In the new cars, the aisles are wider, and there’s a vertical rail at each seat, so you can get a grip on something at shoulder level and allow passengers to move past you — even the ones with the backpacks.

Signs. The Metro map is a model for designers, but a rider on a crowded car can’t always get near one. Even a regular commuter who doesn’t need a map may lose count of the stations, then have trouble hearing the station announcement or seeing outside the car to find the station name.

In the new car, Metro will give you several chances to figure out the name of the upcoming station, and you’re almost certain to catch one of them. The easiest one probably will be the display panel that just below the car’s ceiling that faces down the aisle. You have seen this in the current rail fleet’s newer models, but the new ones are brighter and much easier to read from a distance.


Next-station display is easier to see than in today’s rail cars.

To the sides of the doors, you will see a new style of display screen that shows the next station and some stations after that. Plus, it will show information about the upcoming station, including any rail transfer opportunities, and guidance for connecting to buses, parking, biking or car-sharing.

The last way-finding feature is more of a “maybe” than a “like”: There will be two new-style panels toward the front and back of each car showing the upcoming stations, plus the end of the line station. You would look at this sign, as we did during a Tuesday ride on the Red Line, to see that the next station is White Flint, to be followed by Twinbrook and Rockville, before reaching the end of the line at Shady Grove.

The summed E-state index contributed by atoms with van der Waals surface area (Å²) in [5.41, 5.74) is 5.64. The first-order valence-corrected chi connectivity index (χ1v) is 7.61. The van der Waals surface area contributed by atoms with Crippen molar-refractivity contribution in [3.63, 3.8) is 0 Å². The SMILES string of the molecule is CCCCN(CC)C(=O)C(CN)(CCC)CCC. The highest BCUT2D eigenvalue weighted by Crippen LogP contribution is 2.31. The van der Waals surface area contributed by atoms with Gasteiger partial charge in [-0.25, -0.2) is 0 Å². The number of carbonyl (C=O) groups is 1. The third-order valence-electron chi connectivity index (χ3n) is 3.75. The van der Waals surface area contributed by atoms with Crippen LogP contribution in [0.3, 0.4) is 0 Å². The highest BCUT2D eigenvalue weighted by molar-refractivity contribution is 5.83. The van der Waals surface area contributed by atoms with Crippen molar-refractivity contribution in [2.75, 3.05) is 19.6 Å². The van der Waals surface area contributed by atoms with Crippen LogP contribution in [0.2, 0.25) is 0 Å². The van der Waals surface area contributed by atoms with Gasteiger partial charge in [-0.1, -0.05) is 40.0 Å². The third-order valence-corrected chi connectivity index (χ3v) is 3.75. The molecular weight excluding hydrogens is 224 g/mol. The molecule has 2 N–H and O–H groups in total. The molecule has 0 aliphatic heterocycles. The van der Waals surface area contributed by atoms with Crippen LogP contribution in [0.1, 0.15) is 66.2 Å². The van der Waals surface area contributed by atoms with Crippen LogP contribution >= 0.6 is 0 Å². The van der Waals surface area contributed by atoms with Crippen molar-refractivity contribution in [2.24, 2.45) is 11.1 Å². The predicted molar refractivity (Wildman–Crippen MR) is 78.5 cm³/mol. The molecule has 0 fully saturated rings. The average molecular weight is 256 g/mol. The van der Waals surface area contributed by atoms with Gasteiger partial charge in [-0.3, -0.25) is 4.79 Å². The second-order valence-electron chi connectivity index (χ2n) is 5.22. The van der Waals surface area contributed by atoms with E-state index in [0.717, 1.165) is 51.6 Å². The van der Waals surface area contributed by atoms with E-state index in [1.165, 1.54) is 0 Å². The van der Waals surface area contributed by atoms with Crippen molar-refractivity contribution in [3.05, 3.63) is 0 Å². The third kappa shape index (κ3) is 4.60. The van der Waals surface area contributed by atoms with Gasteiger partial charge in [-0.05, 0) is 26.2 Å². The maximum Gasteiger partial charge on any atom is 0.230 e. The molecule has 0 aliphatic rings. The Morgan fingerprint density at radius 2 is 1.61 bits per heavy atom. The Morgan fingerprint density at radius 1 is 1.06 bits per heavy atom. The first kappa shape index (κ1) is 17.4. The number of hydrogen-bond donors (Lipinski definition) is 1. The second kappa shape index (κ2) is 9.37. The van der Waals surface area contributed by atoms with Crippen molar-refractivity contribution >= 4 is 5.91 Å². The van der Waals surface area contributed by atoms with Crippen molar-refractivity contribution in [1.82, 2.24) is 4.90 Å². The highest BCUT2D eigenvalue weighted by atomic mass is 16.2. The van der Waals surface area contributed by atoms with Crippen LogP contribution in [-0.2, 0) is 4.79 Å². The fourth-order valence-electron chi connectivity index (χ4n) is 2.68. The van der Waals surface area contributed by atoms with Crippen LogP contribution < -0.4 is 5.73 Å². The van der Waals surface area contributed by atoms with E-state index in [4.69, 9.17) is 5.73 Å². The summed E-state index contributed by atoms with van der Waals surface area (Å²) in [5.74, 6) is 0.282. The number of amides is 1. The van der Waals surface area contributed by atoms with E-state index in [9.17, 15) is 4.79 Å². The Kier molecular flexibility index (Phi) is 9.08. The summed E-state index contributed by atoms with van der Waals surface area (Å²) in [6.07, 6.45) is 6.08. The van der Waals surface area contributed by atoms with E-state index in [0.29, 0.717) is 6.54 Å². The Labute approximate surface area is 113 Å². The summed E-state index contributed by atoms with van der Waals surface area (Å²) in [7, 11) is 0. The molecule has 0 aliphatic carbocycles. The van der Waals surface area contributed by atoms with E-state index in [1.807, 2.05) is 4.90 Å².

This new sign shows the upcoming station, plus information about the station.

I’ll be curious to see what you think of this particular feature. The new panels, especially when taken together with the other way-finding devices, are a significant upgrade to the rider information now available inside Metrorail cars. This particular feature takes some getting used to. For those of us who are used to looking at Metro system maps, or the line maps on the brown pylons on platforms or the stations-ahead maps on the sides of platforms, this new panel is a bit disorienting at first.

We’re used to seeing the stations ahead laid out on a line, from the closest station to the farthest. As you can see in the photo atop the blog posting, “This stop” is to the left side, in a red box. The second, third and “Last stop” are named in boxes to the right. Of course, that’s helpful, but your instinct may be to view those upcoming stations the way you would look at a traditional Metro map — as though they were stations you had already passed.

Overall experience: very positive. But it will be many months before we get to see the cars carrying a full load of passengers at rush hour.

Robert Thomson is The Washington Post’s “Dr. Gridlock.” He answers travelers’ questions, listens to their complaints and shares their pain on the roads, trains and buses in the Washington region.